"

VISIT WESTCORKMUSIC.IE

LATEST ADDITION TO THE ARCHIVE

Quartet No.3 Op.94 [1975]

Benjamin Britten (b. 1913 - d. 1976)

Composer
Benjamin Britten (b. 1913 - d. 1976)
Composition Year
1975
Work Movements
1. Duets: with moderate movement
2. Ostinato: very fast
3. Solo: Very calm
4. Burlesque: fast, con fuoco
5. Recitative and Passacaglia (La Serenissima): slow, slowly moving
Artists
Doric String Quartet (Alex Redington, Jonathan Stone [violins], Hélène Clément [viola], John Myerscough [cello]) [quartet]

Programme Note Writer:
© Francis Humphrys

In February 1976, BBC Radio Three broadcast the first complete performance of Paul Bunyan for thirty-three years. Britten was profoundly moved to re-encounter this forgotten work and all the memories it aroused of Auden, of the American years, of his own youth, energy and vitality, especially given his awful physical condition. In 1973 he had had a major operation to replace the aortic valve in his heart. This bought him three extra years but he was an invalid for the rest of his life, tiring very easily and having huge difficulty composing.


The Third Quartet was both Britten’s swansong and his homage to his great contemporary and friend, Dmitri Shostakovich, who had died that summer. He began it soon after completing Phaedra and he had four movements completed before going on holiday – in a wheelchair attended by friends and a nurse – to Venice, the scene of his final opera completed two years earlier. It was in Venice he wrote the final Passacaglia, inevitably subtitled La Serenissima, the music recalling the bells of the church of Santa Maria della Salute as well Death in Venice. As with Shostakovich’s final work, the Viola Sonata, the composer did not live to hear the premiere, which took place two weeks after his death.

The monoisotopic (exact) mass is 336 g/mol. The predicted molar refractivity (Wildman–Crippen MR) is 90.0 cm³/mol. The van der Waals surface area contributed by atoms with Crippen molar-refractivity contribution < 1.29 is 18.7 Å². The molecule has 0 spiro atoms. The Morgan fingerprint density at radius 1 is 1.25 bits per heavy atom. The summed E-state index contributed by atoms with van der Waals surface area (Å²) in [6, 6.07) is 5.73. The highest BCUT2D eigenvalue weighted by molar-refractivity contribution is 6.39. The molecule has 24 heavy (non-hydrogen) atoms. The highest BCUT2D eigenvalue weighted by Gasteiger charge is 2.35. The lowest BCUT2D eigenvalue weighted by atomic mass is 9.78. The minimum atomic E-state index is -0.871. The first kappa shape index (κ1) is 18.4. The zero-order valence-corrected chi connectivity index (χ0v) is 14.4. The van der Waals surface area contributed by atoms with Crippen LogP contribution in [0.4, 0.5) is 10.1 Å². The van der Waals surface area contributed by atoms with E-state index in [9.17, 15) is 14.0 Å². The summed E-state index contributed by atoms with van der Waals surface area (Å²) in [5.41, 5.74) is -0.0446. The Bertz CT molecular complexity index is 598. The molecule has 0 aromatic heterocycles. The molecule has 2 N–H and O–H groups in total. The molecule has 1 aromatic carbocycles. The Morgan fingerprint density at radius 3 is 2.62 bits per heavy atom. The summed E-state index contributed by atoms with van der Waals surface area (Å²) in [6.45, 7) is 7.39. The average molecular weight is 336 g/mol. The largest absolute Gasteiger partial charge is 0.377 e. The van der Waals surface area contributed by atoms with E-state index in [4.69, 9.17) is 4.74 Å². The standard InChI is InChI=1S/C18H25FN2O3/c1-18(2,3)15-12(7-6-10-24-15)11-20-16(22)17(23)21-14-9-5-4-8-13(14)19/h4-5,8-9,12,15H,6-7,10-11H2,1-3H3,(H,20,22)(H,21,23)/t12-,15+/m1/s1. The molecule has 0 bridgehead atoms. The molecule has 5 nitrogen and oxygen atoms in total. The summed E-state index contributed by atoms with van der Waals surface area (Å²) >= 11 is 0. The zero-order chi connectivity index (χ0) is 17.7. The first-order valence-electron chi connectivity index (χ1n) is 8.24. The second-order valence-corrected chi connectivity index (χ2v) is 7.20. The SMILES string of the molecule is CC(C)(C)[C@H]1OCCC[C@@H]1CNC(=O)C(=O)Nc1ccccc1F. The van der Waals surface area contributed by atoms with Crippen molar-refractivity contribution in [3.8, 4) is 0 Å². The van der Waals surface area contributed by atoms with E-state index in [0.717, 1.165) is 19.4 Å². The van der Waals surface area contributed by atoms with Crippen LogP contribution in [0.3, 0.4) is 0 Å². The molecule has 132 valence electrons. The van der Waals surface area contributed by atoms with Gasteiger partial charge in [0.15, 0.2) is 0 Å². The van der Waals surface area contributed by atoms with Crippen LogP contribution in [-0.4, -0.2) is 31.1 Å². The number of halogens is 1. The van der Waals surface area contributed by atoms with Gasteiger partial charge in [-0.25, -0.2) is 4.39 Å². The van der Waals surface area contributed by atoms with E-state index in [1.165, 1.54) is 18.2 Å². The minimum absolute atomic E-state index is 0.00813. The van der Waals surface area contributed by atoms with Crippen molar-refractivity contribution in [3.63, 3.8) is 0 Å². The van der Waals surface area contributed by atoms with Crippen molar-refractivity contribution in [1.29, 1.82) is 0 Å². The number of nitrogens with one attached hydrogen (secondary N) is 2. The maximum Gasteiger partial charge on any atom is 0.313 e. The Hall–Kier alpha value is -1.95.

Each of the movements has a subtitle, the first, Duets, features the instruments playing in pairs - each of the possible pairings of instruments engage in an operatic duet while continually expanding its thematic ideas. This gives the movement a strongly dramatic impetus and the various duets create some remarkable sonorities. The first Scherzo, Ostinato, is brief and very violent with a quieter chorale-like central section. The movement ends mid-phrase as if struck down.


The third, Solo, is intensely beautiful with the first violin soaring stratospherically above the others with a deeply touching melody of a Bach-like purity. The central section, Messiaen-like, bursts out into ecstatic birdsong, afterwards the violin’s melody returns more movingly than before, while the ending takes on a miraculous luminosity as the other instruments float up to meet the violin.


Burlesque is an obsessive dance, almost in the manner of Shostakovich’s hard-driven Scherzos. The skeletal Trio is remarkable for the eerie whistling sound produced by the viola playing behind the bridge. The dance returns in a magnificently sonorous repeat. The finale’s operatic Recitative prepares us for the glorious Passacaglia, whose calm, long drawn-out, stately theme works its way almost unbearably into our hearts as we realise this is a great composer’s last farewell. The final bars remain unresolved as Britten himself said: I want the work to end with a question.

Francis Humphrys


FULL DETAILS SEARCH FOR MORE

Quartet No.3 Op.94 [1975]

Composer: Benjamin Britten (b. 1913 - d. 1976)
Performance date: Monday 3rd July 2017
Venue: St. Brendan's Church, Bantry, Co Cork, Ireland

Share on Twitter | Share on Facebook